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J Surg Res. 2019 Feb 14;238:198-206. doi: 10.1016/j.jss.2019.01.039. [Epub ahead of print]

Who Undergoes Cytoreductive Surgery and Perioperative Intraperitoneal Chemotherapy for Appendiceal Cancer? An Analysis of the National Cancer Database.

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Oregon Health & Science University, Department of Surgery, Division of GI and General Surgery, Portland, Oregon.
Oregon Health & Science University, Department of Surgery, Division of Surgical Oncology, Portland, Oregon.
Oregon Health & Science University, Department of Surgery, Division of GI and General Surgery, Portland, Oregon. Electronic address:



We sought to identify patterns of care for patients with appendiceal cancer and identify clinical factors associated with patient selection for multimodality treatment, including cytoreductive surgery and perioperative intraperitoneal chemotherapy (CRS/PIC).


National Cancer Database (NCDB) data from 2004 to 2014 of all diagnoses of appendiceal cancers were examined. We examined treatment modalities, as well as demographic, tumor-specific, and survival data. A multivariate logistic regression analysis was performed to determine the patient cohort most likely to receive CRS/PIC. Kaplan-Meier was used to estimate survival for all treatment groups. Significance was evaluated at P ≤ 0.05.


We analyzed data on 18,055 patients. Nine thousand nine hundred ninety-two (55.3%) were treated with surgery only, 5848 (32.4%) received surgery and systemic chemotherapy, 1393 (7.71%) received CRS/PIC, 520 (2.88%) received chemotherapy alone, and 302 (1.67%) received neither surgery nor chemotherapy. Significant predictors of receiving CRS/PIC included male sex (OR 1.33, 95% CI: 1.11-1.59), white race (OR 2.00, 95% CI 1.40-2.86), non-Hispanic ethnicity (OR 1.92, 95% CI 1.21-3.05), private insurance (OR 1.52, 95% CI 1.26-1.84), and well-differentiated tumors (OR 4.25, CI: 3.39-5.32) (P < 0.05). Treatment with CRS/PIC was associated with a higher 5-year survival for mucinous malignancies, when compared to surgery alone (65.6% versus 62.4%, P < 0.01). Treatment with CRS/PIC was also associated with higher 5-year survival for well-differentiated malignancies, when compared to all other treatment modalities (74.9% versus 65.4%, P < 0.01).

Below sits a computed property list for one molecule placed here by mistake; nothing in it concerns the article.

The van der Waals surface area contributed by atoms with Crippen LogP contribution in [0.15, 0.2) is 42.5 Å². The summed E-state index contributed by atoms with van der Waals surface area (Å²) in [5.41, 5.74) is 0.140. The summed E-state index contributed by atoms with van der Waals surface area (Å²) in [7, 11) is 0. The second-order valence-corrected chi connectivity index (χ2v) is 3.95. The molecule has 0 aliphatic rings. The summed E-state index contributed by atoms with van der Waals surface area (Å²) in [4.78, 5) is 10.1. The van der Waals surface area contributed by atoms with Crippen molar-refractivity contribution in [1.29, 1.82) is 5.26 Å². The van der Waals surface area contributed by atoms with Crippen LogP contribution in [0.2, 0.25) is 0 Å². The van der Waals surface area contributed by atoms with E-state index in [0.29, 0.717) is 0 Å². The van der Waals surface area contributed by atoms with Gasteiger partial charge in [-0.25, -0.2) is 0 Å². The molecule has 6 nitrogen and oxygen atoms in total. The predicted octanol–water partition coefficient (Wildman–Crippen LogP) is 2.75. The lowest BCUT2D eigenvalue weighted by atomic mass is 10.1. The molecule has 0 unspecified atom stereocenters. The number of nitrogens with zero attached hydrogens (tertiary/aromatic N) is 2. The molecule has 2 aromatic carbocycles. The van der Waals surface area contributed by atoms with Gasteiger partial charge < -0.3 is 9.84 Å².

Patients were more likely to undergo CRS/PIC if they were male, white, privately insured, and with well-differentiated tumors. CRS/PIC was associated with improved survival in patients with mucinous and low-grade tumors.


Appendiceal cancer; Cytoreductive surgery (CRS); Hyperthermic intraperitoneal chemotherapy (HIPEC); National cancer database (NCDB); Perioperative intraperitoneal chemotherapy (PIC)


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